BENGALURU, India India and China will play a major role in shaping digital convergence, a much-hyped concept that is nevertheless proving to be a big opportunity and challenge for the global electronics industry.
According to Krishna Rangasayee, senior director, vertical markets and partnerships at Xilinx Inc. (San Jose, Calif.), digital convergence promises to reshape the entire electronics industry. The shift will be characterized by lower power consumption, higher processing capacity, greater functionality, interoperability and wireless access to information from myriad sources along with rapid introduction of new products, Rangasayee predicted.
The semiconductor business is no longer "about cramming the latest technology into our FPGAs," Rangasayee told a meeting of designers here. "We are reshaping the company itself even as digital convergence is reshaping the market."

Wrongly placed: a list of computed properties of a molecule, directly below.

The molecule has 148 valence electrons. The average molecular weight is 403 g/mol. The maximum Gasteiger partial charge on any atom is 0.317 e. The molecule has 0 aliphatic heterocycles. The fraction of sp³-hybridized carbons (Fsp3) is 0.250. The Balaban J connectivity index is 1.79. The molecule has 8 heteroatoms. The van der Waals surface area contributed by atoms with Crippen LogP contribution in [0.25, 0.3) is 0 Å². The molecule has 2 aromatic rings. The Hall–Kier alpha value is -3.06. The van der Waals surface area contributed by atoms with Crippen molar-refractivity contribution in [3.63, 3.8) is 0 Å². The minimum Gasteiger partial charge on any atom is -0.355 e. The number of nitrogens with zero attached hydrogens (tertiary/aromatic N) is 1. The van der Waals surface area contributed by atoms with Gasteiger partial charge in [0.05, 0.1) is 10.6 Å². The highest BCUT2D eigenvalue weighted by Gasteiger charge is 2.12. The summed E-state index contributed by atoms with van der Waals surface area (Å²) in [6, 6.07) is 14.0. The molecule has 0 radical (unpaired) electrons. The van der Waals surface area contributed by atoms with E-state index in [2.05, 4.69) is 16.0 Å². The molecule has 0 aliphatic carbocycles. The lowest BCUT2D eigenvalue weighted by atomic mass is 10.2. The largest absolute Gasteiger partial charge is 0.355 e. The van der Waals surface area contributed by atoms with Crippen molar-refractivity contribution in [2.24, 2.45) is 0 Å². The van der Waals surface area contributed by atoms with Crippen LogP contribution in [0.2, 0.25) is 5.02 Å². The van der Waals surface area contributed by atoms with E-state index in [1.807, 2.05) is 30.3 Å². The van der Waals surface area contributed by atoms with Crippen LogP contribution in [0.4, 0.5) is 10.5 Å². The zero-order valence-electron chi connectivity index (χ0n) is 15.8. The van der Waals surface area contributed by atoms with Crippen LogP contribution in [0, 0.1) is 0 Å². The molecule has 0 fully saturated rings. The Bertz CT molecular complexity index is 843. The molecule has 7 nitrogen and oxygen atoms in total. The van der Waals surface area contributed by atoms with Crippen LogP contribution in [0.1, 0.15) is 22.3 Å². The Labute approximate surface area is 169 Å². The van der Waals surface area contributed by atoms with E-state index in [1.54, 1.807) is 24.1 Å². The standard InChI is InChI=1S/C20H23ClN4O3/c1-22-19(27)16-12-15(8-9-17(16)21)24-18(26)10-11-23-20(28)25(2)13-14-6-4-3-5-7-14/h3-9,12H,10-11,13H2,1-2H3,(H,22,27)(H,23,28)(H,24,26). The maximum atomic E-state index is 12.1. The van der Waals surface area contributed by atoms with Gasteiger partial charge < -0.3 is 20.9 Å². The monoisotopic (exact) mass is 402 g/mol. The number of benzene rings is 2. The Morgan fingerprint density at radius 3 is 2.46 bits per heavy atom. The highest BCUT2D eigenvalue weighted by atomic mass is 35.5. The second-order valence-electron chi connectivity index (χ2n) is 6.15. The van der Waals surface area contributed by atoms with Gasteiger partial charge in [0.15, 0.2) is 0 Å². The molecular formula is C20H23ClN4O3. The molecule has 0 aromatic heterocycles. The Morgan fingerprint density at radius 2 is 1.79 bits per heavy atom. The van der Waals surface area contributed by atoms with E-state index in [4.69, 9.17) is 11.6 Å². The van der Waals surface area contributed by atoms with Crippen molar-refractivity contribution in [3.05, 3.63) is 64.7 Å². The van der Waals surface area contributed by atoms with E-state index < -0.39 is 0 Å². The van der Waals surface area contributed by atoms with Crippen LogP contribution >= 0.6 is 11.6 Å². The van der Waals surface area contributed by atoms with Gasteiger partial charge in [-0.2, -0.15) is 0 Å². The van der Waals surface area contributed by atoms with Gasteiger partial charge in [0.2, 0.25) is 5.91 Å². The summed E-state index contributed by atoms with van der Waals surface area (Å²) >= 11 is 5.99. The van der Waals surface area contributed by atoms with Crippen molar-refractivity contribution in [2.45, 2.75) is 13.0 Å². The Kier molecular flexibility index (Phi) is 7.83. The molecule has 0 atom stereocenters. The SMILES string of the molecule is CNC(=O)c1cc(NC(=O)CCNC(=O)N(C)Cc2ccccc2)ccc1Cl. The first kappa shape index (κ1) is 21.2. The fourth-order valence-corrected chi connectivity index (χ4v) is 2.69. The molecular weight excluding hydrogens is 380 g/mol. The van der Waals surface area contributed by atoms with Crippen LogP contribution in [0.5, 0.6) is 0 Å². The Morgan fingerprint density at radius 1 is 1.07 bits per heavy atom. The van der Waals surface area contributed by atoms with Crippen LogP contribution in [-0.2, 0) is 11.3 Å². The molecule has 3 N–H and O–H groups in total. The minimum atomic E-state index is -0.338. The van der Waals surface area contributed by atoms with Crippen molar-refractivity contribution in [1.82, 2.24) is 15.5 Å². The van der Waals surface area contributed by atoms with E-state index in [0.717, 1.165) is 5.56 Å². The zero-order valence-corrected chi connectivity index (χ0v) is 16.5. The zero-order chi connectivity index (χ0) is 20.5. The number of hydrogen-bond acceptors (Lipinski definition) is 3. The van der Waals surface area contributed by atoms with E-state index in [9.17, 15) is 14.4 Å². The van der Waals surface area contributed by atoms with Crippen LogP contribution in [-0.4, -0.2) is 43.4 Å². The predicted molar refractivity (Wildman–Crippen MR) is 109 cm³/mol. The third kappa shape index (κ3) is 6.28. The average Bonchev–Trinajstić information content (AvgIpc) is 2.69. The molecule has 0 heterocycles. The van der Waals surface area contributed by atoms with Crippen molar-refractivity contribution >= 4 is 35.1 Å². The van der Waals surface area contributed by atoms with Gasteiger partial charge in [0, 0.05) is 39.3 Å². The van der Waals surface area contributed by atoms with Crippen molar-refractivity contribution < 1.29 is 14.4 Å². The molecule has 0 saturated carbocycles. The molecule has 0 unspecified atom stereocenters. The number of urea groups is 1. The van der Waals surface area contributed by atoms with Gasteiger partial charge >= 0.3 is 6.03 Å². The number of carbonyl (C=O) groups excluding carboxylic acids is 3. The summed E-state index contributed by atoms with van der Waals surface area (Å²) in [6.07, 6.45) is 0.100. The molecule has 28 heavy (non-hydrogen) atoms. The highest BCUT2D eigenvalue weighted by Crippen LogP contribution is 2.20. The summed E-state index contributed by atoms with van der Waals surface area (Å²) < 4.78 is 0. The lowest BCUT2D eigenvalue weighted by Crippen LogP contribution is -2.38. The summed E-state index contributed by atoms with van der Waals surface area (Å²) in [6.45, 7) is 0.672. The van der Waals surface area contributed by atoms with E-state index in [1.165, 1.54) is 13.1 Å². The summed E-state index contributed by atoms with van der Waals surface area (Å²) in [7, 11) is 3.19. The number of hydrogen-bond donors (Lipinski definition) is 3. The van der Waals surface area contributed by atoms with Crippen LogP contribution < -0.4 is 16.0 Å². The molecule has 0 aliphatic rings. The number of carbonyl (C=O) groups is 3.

For technology managers, the challenges presented by digital convergence include: more expensive designs as they are moved to 45-nm and lower process technologies; coping with changing technology standards while meeting time-to-market requirements; and managing rapidly rising processing needs, Rangasayee added.
Digital convergence is shaping vertical markets from wireless to aerospace, he added. In the wired market, it is forcing the retooling of packet processing, serial backplanes and interfaces. In the consumer market, it is reshaping digital displays and smart handheld devices, Rangasayee said.
He predicted that China and India will play a key role in shaping digital convergence, primarily through the purchasing power of each nation's rising middle class.
From an industry standpoint, Chinese hardware OEMs will play a larger role while R&D contributions from India will shape the development of new devices. Asia will also help determine the pricing of digitally converged networks and devices, but "these two countries will set the norm for digitally converged applications in their own markets as well as globally," Rangasayee added.